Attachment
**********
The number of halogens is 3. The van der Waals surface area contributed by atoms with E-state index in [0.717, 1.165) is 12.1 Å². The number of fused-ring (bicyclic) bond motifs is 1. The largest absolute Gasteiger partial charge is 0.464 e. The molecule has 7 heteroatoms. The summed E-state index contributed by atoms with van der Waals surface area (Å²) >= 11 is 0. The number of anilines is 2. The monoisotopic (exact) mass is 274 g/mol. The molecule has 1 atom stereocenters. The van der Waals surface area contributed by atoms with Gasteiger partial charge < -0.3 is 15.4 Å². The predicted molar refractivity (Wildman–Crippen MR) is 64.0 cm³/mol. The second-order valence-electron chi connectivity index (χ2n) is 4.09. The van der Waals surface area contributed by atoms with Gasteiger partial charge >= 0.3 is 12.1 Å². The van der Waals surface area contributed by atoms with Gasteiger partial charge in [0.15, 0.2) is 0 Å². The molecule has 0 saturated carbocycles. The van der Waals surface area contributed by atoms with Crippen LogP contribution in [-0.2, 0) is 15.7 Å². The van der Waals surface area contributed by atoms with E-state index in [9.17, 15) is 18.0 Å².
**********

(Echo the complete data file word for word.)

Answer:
The number of halogens is 3. The van der Waals surface area contributed by atoms with E-state index in [0.717, 1.165) is 12.1 Å². The number of fused-ring (bicyclic) bond motifs is 1. The largest absolute Gasteiger partial charge is 0.464 e. The molecule has 7 heteroatoms. The summed E-state index contributed by atoms with van der Waals surface area (Å²) >= 11 is 0. The number of anilines is 2. The monoisotopic (exact) mass is 274 g/mol. The molecule has 1 atom stereocenters. The van der Waals surface area contributed by atoms with Gasteiger partial charge < -0.3 is 15.4 Å². The predicted molar refractivity (Wildman–Crippen MR) is 64.0 cm³/mol. The second-order valence-electron chi connectivity index (χ2n) is 4.09. The van der Waals surface area contributed by atoms with Gasteiger partial charge >= 0.3 is 12.1 Å². The van der Waals surface area contributed by atoms with Gasteiger partial charge in [0.15, 0.2) is 0 Å². The molecule has 0 saturated carbocycles. The van der Waals surface area contributed by atoms with Crippen LogP contribution in [-0.2, 0) is 15.7 Å². The van der Waals surface area contributed by atoms with E-state index in [9.17, 15) is 18.0 Å².